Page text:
They said "the world’s first digital camera exclusively for full-frame, 35 mm black-and-white photography."

We call those "weasel words". There have been B&W APS cameras like the DCS-630m (there was never a monochrome 14n, sorry) and monochrome medium format backs (Megavision, Sinar, Kodak, and Phase One. Phase One still makes one, if you've got $33,000). So, they can say "first full-frame" but it doesn't have much impact once you defang the weasels...

Direct link | Posted on May 11, 2012 at 13:05 UTC
In reply to:

nawknai: I always wondered why another camera-maker didn't think of doing this earlier.

No colour filter array means:

1. Images with far better detail and resolution.
2. Much greater light sensitivity, and consequently, far lower noise, and higher ISO capabilities.

3. I may be wrong, but an AA filter wouldn't be necessary to reduce moire, because moire would be minimal, or non-existent.

It was such a simple idea, but I guess it took Leica to release it.

OK, first, you talk about what it "means", but you use a lot of hyperbole and exaggeration, so that's not what it "means", at all.

Resolution and detail aren't "far better", sensitivity isn't "much greater" and noise isn't "far lower". That probably explains this:

Other camera makers did do it earlier, and it always flopped.

Kodak did it 15 years ago, with several monochrome models in their DCS-400 and 600 series. They're chapter 11 and out of the camera business.

Megavision did in a series of medium format backs. They're out of business.

Jenoptik did it in a series of Sinar medium format backs. Sinar is bankrupt, Jenoptik is out of the camera business.

Phase One is still doing it with one medium format back. Sales are unimpressive, and virtually no one has heard of them.

Mad Max did a monochrome conversion on two Canon models. Although they're still on his website, they're such old models that I can't imagine sales are brisk.

So, overall, it's not a success recipe.

Direct link | Posted on May 11, 2012 at 13:01 UTC
In reply to:

arigato_12: It sure is a brilliant camera but Tri-X at 2,50 bucks a roll means that $8,000 buys me a lot of Tri-X. rolls, yep.-:)

Figure developing costs (and if you're doing it yourself, figure your time as a "cost").

Direct link | Posted on May 11, 2012 at 12:52 UTC
In reply to:

Biowizard: I have long beein waiting for a decent camera to be produced with a bare, monochrome sensor. For B&W work, especially when using deep filters (eg red to darken blue skies and accentuate clouds, or blue to do the opposite), such a camera will produce images of 4 times the resolution of images produced by a Bayer-filter camera. Plus, when shooting with pale or no filters at all, such a sensor will be between 3-8 times as sensitive to incoming light.

For those who prefer monochrome work, a camera like this is long overdue. Those hereabout who are sneering at the concept, are simply showing complete ignorance about how their "colour" megapixels are actually generated: by blurring, mixing and and interpolating. Not by recording.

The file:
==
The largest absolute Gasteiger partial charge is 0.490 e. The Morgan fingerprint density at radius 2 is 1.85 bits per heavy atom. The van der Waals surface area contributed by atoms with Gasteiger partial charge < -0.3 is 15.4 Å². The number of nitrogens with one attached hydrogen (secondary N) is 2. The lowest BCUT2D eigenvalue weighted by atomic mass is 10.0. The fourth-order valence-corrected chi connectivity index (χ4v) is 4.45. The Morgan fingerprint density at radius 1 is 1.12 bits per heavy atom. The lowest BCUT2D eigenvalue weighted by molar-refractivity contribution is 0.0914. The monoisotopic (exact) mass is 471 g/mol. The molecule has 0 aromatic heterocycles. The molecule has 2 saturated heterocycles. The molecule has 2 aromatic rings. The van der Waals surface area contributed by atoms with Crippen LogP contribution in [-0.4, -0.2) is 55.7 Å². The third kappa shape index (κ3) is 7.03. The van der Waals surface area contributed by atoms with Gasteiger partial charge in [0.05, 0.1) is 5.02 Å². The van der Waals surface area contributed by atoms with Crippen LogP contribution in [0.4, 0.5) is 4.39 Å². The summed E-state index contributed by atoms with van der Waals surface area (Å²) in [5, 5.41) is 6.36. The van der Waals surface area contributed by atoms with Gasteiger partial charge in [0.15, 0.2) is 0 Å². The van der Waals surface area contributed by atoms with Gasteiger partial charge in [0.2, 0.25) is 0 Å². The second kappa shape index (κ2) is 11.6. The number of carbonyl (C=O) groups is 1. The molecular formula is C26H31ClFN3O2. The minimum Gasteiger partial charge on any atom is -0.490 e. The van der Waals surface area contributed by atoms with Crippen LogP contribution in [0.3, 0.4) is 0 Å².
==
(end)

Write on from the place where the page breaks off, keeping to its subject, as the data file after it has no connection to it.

Shame I can't affort the asking price ... but maybe Olympus will come out with something similar now that the precedent has been set.

Brian

@Biowizard, you overestimate the sensitivity increase. It's more like twice, not 3-8 times. Oh, and resolution is proportional to the square of pixel count, so it doubles on a deep red filter shot, not quadruples.

@Ivan, the cost advantage only happens when the sensors are fabricated in equal volumes. Reduce the volume, and suddenly a second line, new test plan, etc. drives the price up higher. Look at PhaseOne, they charge an extra $10,000 for their monochrome medium format.

@Biowizard, again. An IR filter is necessary for most photography, otherwise, you get grays on a lot of things that should be black, weird views of veins in skin and "blotches" from dilated capillaries, extra flare because anti-reflection coatings aren't effective for IR, and resolution loss due to CA. So, either build one in the camera or use one with all lenses.

Direct link | Posted on May 11, 2012 at 12:47 UTC
On Shooting with the Leica M9-P article (648 comments in total)
In reply to:

RBFresno: HI!

What I have a hard time understanding, is why Leica, which is obviously committed to the highest standards for the mechanical construction of their cameras and terrific lenses, doesn't match these with a sensor that competes with the best from those found in DSLR's, particularly with respect to high ISO performance. It can't be because some folks wouldn't pay for it. Most the time when I go into camera stores, many of the Leica lenses are out of stock and there are often waiting lists for the camera bodies.

The concept of the Leica system appeals to me. But even though I can afford it, my sense (or at least pretense!) of fiscal sanity holds me back.

@HowaboutRAW, you just go right ahead believing that.

People who know how to measure know it's bunk. Even the Leicaphiles know it in their hearts. Maybe the famed "Leica lens colour quality" is the reason most of the shots posted in Leica forums are converted to B&W first.

I've done enough double blind tests with Leicaphiles. For most lenses, it was basically a 50/50 split, as far as whether the Leica were correctly picked out. The lens that was most frequently guessed as Leica was a Nikon 105mm f2.5 Ai-S from around 1975.